Join us for a talk with Donald Smith about his new book “Steinstuecken – A little Pocket of Freedom”:
Thursday, October 21, 2021
12:00 p.m. to 12:30 p.m.
When the Cold War split Berlin in half, between East and West, one neighborhood was trapped in the middle and became a symbol of Cold War tensions. For more than twenty years, the hamlet of Steinstuecken was caught in a tug-of-war between the Americans and the Communists. Steinstuecken: A Little Pocket of Freedom, tells this hamlet’s story against the backdrop of the Cold War in Western Europe. Steinstuecken officially belonged to the U.S.Occupation Sector of Berlin. But, it was located outside the city boundaries, completely surrounded by East German territory. No West Berlin-owned roads or trails connected it to the city. It was a de facto Western island in a Communist sea.America could have turned its back on Steinstuecken—but it didn’t. U.S. officials in Berlin rose to the hamlet’s defense. During the Berlin Wall crisis,the Americans sent a Military Police (MP) detachment to the village to ensure its safety. Army MPs maintained an outpost in Steinstuecken for more than ten years,flying in and out on Army helicopters.Steinstuecken was a test of America’s resolve to keep its promise to defend West Berlin. It was a frequent target of Communist pressure. The neighborhood’s name was often in the news; its fate drew the attention of world leaders—even the President of the United States. Meanwhile, the villagers tried to live as normal a life as possible.Steinstuecken: A Little Pocket of Freedom describes the challenges America faced in occupied Berlin and thecourage so many West Berliners showed when facing Communist soldiers on a daily basis.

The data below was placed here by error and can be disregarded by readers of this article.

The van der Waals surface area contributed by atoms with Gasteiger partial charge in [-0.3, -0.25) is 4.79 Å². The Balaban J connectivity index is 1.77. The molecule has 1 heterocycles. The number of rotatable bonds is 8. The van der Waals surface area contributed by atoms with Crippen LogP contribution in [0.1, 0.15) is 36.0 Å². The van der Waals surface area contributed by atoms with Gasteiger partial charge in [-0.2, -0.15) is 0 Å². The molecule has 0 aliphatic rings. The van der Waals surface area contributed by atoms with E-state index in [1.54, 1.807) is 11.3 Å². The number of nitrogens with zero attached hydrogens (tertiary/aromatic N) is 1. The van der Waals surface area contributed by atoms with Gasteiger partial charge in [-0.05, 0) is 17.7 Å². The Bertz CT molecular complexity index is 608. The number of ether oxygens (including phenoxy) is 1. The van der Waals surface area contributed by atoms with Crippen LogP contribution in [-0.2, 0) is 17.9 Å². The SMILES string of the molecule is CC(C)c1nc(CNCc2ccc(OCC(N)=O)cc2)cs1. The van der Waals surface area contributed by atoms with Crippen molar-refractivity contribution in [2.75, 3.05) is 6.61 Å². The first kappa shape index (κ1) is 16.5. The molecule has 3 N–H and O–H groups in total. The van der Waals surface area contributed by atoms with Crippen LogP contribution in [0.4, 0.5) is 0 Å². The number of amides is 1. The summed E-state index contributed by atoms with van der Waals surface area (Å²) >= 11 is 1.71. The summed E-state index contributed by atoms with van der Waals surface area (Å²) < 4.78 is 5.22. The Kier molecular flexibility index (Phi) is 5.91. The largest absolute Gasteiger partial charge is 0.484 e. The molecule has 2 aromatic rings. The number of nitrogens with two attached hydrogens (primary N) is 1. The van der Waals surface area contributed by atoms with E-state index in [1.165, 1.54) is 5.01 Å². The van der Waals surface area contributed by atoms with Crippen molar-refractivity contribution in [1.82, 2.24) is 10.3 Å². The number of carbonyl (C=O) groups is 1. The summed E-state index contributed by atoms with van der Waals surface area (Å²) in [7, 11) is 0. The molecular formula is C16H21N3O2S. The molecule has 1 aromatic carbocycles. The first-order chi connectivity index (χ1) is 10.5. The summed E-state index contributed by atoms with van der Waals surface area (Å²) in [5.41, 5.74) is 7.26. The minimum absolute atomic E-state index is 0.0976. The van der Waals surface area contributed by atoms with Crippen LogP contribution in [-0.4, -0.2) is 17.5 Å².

The book is available here: www.acclaimpress.com/books/steinstuecken-a-little-pocket-of-freedom/
About the Author
Don Smith is a retired Army Reserve officer who served in Germany from 1986-89. He visited Berlin (West and East) three times. On one of those trips,he saw Steinstuecken and never forgot it. He has been published in Military History magazine, World War II magazine, and the U.S. Army Intelligence Center’s (USAIC) Military Intelligence Professional Bulletin.He lives in Tucson. Read more here.